This post by Myles Younger was originally featured in The Drum.
Myles Younger, head of innovation and insights at U of Digital, is an ‘explainer.’ It’s *almost* a thankless task. He… explains… why here.
While it doesn’t say “explainer” on my resume, maybe it should. Over twenty-ish years, I’ve held many roles in digital advertising, media, and marketing, but I always wear the same explainer hat. Whenever something new and complex arrives on the scene–these days, that’s clean rooms, identity, CTV, and increasingly, AI, I’m one of those people that colleagues turn to for clarification. If you’re one of those people, you know what I’m talking about.
It’s gratifying to be in demand, but I must confess something: Explainers are insufficient.
Being an explainer is a side hustle that doesn’t scale
There’s no such role as a chief explainer person. It’s a side hustle. It falls haphazardly into the laps of certain people whose superpowers are curiosity and turning complex topics into simple explanations. If there were an Explainer Olympics, it would be judged based on the number of open browser tabs.
In many scenarios, the explainer side hustle pulls valuable talent away from their full-time jobs. An internal subject matter expert’s time is often costly–easily ranging into the thousands of dollars per hour for folks like senior product leaders. All those last-minute ‘Hey, can you join this client call?’ Slacks add up. If you’re measuring the cost of relying on your explainers, you’ll discover that the organization is stealing from its count.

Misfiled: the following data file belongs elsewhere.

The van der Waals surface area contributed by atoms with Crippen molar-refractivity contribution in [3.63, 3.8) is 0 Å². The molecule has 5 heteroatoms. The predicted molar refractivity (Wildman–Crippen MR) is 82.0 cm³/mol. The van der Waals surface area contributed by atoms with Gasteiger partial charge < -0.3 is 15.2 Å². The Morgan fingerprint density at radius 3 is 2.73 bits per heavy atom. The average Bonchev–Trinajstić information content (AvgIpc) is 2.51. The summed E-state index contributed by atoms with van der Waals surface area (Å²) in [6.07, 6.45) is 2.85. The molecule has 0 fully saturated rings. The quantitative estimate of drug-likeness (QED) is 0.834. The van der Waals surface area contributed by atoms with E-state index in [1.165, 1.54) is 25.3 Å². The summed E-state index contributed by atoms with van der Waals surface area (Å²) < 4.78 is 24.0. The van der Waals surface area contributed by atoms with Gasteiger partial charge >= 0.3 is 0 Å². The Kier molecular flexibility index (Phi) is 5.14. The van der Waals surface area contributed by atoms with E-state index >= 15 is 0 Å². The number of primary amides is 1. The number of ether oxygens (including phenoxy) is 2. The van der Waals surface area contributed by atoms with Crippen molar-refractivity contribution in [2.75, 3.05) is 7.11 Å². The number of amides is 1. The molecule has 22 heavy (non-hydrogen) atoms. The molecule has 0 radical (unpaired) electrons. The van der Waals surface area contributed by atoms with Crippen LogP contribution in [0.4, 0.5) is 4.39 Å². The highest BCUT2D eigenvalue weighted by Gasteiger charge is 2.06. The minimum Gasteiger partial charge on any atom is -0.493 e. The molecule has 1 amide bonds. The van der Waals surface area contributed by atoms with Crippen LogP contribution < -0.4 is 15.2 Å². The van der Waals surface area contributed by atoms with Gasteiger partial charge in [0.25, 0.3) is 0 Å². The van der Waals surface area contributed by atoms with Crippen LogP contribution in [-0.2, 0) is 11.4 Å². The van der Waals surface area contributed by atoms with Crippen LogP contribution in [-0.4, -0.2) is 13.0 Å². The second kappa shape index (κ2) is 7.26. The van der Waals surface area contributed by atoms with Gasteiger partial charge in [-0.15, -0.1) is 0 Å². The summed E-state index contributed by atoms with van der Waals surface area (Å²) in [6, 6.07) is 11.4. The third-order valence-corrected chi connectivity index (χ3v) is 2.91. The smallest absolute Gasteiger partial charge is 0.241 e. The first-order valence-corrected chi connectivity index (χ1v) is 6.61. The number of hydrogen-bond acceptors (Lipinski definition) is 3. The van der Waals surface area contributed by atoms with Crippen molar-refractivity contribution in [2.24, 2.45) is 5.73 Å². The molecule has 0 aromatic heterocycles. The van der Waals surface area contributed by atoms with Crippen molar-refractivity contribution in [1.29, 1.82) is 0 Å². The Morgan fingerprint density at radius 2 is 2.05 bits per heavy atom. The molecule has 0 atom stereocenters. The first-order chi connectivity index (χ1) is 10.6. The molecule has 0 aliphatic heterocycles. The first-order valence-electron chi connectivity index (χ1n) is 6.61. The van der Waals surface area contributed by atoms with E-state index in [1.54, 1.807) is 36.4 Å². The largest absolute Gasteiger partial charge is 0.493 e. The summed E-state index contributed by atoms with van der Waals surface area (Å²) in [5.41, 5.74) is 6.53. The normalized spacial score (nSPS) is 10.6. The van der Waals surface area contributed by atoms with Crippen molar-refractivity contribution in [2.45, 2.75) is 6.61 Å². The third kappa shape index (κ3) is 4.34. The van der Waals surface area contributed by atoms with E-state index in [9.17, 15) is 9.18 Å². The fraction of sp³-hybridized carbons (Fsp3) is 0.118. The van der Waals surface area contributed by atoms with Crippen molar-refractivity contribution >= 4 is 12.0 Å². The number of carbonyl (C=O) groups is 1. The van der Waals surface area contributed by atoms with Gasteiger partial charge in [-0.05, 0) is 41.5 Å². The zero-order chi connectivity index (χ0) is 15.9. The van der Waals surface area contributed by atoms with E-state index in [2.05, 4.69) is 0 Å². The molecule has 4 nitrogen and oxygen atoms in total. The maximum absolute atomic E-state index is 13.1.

But stealing from your headcount is only part of the problem. Unlike other roles and teams, explainers don’t scale. Our deliverables are too ad hoc, reactive, and informal to grow with the business. And because we aren’t growing with the business, we’re inevitably overmatched by an ecosystem that’s moving faster and becoming more complex daily.
Explainers have the ‘least dumb’ answer
Sometimes, the explainer lacks subject matter expertise but jumps in any way because nobody wants to hear “I don’t know.” When explainers wander outside their subject matter expertise, their answers may be better than anything else inside the company, but the “least dumb” internal answer isn’t the same thing as the right answer.
(If you’re an explainer with a few battle scars, you’ve straight-up copied stuff off Google to satisfy your organization’s voracious appetite for answers.)
The explainer is a crutch
Every organization, no matter the size, has its explainers. We keep the train moving, at least in the short run. But while that may look like a win in the short term – we got the answer without having to spend any money – explainers become a crutch for everyone else over the long run. ‘Why learn something new,’ everyone else wonders, ‘when you can just ask the explainer?’
That mentality hinders professional development. And when that mentality spreads across company culture, knowledge gaps become big organizational blind spots. Over time, explainers make learning more difficult inside the organization because they unwittingly contribute to a culture where the knowledge gaps get bigger. Not enough people are willing or able to step into those gaps.